## Archive for the 'itgotaway' Category

So I'm looking at this ladder and I'm wondering why they positioned the spreader at that exact height off the base and at that exact length.

I know that OSHA and ANSI each have lengthy manuals governing every dimension of a ladder. I figure there must be some kind of specification for those spreaders, something involving angles, geometry, maybe some trig if I'm lucky.

Maybe I'll ask the students where they'd find the spreader on a 15-foot tall ladder and at what length. Then I'll go find a 15-foot ladder and photograph it to verify their answer.

Or maybe we'll develop an algorithm together, converting our intuitive sense that this ladder isn't safe into a formula for the safe construction and placement of a spreader.

It Got Away

So I check the OSHA manual for stairways and ladders. Nothing on spreaders. Then I call Werner Ladder Co. to see if they have some kind of internal specification on the spreaders. Two days later, an engineer calls back to tell me that, nah, the spreaders are pretty much irrelevant to safe ladder usage. They only exist, this guy tells me, to guide the sides of the ladder to a specific location, at which point your body weight — not the spreader — keeps the ladder's position fixed.

## [It Got Away] Vermont License Plates

So I'm in Colchester, VT and I'm noticing the license plates.

Three letters followed by three numbers. Every time. The second you fix a format like that, you're dealing scarcity. Just like in Costa Rica, I'm wondering, "How many license plates are available?" I'm also wondering, "Is it possible to determine the order in which those plates were issued? Can we guess it?"

Then one of the teachers at the school where I'm facilitating the workshop mentions that the first license plate issued was "AAB100″ and that Vermont only recently issued "F-----." Now we're on our way to a timeline and we're dealing with the much more interesting question, "When will they run out?"

I needed data. I needed to know when the first license plate in the series was issued and I needed to know what license plate they last issued. I got way more than that.

I called the Vermont Department of Motor Vehicles, which pinballed me around between various confused functionaries until I reached a person who e-mailed me a trove of data, including the one-, two-, and three-letter combinations they don't allow under any circumstances on their plates. (NSFW, I suppose.) Now we have a scarcity problem with prurient appeal.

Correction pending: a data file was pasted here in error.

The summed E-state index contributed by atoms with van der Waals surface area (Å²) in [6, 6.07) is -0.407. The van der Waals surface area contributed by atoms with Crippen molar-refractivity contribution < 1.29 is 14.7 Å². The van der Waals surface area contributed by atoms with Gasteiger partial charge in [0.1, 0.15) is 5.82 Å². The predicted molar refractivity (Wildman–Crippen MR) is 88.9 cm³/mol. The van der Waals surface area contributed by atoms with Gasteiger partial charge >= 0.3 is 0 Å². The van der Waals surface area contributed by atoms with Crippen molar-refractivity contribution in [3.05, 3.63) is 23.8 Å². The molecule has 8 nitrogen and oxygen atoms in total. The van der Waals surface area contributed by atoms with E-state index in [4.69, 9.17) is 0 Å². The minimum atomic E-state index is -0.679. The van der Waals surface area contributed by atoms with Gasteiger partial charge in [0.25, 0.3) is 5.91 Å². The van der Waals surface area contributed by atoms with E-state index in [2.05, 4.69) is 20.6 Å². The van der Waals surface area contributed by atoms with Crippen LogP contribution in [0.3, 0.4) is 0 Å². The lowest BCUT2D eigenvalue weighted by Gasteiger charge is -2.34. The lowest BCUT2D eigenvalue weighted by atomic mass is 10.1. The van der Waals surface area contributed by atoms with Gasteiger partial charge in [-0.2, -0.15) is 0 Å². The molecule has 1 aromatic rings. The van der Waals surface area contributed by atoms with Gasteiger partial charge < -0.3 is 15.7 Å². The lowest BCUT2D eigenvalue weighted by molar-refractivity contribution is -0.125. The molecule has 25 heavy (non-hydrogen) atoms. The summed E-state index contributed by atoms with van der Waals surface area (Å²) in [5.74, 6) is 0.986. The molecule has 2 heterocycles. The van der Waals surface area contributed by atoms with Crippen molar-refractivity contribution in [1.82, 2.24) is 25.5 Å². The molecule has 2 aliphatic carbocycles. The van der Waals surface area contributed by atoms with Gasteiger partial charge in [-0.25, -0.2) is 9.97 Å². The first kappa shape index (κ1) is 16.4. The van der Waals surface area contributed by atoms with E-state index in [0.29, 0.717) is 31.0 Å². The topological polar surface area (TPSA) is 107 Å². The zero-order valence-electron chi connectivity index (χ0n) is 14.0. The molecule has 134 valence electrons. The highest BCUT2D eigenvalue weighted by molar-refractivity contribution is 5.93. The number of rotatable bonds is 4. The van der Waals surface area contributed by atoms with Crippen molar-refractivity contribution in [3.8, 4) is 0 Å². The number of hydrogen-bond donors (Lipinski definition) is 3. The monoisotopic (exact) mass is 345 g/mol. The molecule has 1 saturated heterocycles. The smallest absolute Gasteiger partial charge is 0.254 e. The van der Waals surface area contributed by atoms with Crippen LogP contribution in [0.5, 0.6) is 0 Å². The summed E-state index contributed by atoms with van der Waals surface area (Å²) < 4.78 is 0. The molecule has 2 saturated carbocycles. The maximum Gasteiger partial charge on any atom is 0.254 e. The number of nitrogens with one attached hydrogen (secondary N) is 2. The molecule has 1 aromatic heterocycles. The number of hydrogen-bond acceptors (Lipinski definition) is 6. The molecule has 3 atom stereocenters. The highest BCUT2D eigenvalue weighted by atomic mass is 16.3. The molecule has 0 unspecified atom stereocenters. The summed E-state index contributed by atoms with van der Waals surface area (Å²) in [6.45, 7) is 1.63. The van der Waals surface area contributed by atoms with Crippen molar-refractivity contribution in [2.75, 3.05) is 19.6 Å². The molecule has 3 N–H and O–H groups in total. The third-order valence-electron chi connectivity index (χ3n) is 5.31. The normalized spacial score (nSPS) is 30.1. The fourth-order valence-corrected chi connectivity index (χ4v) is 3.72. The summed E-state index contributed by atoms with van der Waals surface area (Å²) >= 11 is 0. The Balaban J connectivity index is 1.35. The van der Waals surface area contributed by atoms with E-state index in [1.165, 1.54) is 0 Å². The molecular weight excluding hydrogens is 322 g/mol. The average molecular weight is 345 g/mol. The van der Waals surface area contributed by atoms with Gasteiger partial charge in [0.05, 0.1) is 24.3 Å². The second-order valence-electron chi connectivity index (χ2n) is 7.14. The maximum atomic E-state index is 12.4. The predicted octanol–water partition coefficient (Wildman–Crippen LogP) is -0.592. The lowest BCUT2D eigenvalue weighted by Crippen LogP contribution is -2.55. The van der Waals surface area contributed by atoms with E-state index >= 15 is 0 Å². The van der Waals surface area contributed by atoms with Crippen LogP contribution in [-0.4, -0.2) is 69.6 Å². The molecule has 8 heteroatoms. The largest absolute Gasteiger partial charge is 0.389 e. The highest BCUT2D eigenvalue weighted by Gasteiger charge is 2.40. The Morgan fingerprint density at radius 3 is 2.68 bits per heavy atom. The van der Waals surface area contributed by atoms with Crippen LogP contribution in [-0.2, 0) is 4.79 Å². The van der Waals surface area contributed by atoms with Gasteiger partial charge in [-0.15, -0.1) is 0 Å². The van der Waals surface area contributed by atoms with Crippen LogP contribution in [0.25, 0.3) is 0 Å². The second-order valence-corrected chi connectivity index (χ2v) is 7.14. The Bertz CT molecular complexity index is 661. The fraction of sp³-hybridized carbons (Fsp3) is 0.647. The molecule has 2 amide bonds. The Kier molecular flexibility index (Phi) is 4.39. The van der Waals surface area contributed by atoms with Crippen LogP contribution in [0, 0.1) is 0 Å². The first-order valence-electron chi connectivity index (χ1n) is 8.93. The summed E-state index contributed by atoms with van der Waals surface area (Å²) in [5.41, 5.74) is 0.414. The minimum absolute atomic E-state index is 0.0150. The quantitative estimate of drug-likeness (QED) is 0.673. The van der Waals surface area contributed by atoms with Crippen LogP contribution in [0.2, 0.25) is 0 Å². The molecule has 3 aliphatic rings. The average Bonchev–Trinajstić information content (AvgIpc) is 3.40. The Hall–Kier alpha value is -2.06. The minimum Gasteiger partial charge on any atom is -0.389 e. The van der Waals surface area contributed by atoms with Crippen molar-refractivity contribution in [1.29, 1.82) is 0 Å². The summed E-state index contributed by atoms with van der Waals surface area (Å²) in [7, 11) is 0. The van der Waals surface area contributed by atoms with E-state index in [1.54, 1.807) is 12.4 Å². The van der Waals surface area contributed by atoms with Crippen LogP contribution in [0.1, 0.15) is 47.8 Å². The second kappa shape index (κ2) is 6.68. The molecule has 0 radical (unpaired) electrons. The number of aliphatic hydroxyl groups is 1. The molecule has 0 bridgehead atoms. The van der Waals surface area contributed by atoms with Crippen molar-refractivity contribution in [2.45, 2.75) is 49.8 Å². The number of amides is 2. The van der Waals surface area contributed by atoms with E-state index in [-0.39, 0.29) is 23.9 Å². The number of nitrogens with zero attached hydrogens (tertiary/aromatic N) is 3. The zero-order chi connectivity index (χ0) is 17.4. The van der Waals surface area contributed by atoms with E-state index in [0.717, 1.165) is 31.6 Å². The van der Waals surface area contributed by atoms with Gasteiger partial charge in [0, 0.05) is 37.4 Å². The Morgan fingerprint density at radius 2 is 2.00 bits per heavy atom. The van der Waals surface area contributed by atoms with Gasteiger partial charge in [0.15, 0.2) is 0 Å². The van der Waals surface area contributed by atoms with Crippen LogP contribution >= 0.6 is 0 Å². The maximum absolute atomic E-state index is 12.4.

So here's the question:

If AAB100 was issued in January 1990 and if EYT100 was issued in July 2009, when is Vermont going to run out of plates?

You'd have to calculate the total possible plates, excluding the disallowed combinations while respecting the DMV's various constraints. (eg. you'll never find a zero in the hundreds place; "FU----" is disallowed while "-FU---" is allowed.) You have to gather some data on yearly issuance of plates. The better the model's fit (ie. if exactly 60,000 plates are issued every year) the better our mathematical investigation will focus on our targeted skills.

It Got Away

Alas, the model is all over the place.

[BTW: I changed the chart type per Tom's recommendation.]

So maybe you reduce the data to a single average of 77,229 plates per year and proceed as planned. Maybe you leave the problem at "how many license plates are available?" and set aside the issue of time. Both options kind of bummed me out, though, so I scrapped this one.

## [It Got Away] Red Rock Coffee

So here's a feature: the WCYDWT lessons that got away from me. It's important to me you know that for every WCYDWT lesson I spitshine and post on this blog there are dozens that never got off a list of ideas I keep and several more that got off the list and didn't pan out. This is my eulogy for the latter group, but don't mistake these posts as accidents of my curriculum development process. They are the process itself. If I don't chase these paths all the way to their conclusions, I'm pretty sure I'll stop seeing them altogether.

For instance, here's a picture of the menu of my favorite coffee shop, Red Rock Coffee.

Here's a reconstruction of the menu. (Click for higher resolution.) Notice the description of the last drink. "The most caffeine for your money."

This is pretty great. You have a ton of data on the board: ounces and shots and price. Have your students write some ideas down about how best to measure "the most caffeine for your money." Obviously dollars and shots need to figure in there somewhere, but you probably ought to divide the dollars by shots and then by ounces because one shot poured over twelve ounces of milk has a different effect than one shot poured over twenty ounces of milk.

Reagan : Russians :: Me : Coffee Shop Proprietors. "Trust but verify."

And would you look at those lying liars? You get more shots for less cash poured over fewer ounces with a large Cafe Americano — not with the advertised Red Eye. "Math exposes corrupt marketing" is one my favorite angles on mathematical investigation.

It Got Away

Except my wife pointed out to me that the Red Eye isn't a shot poured over water (like the Americano) or milk (like the latte). It's poured over coffee. It's caffeine poured over more caffeine. Which sunk my battleship.

Just watch your step, Red Rock Coffee.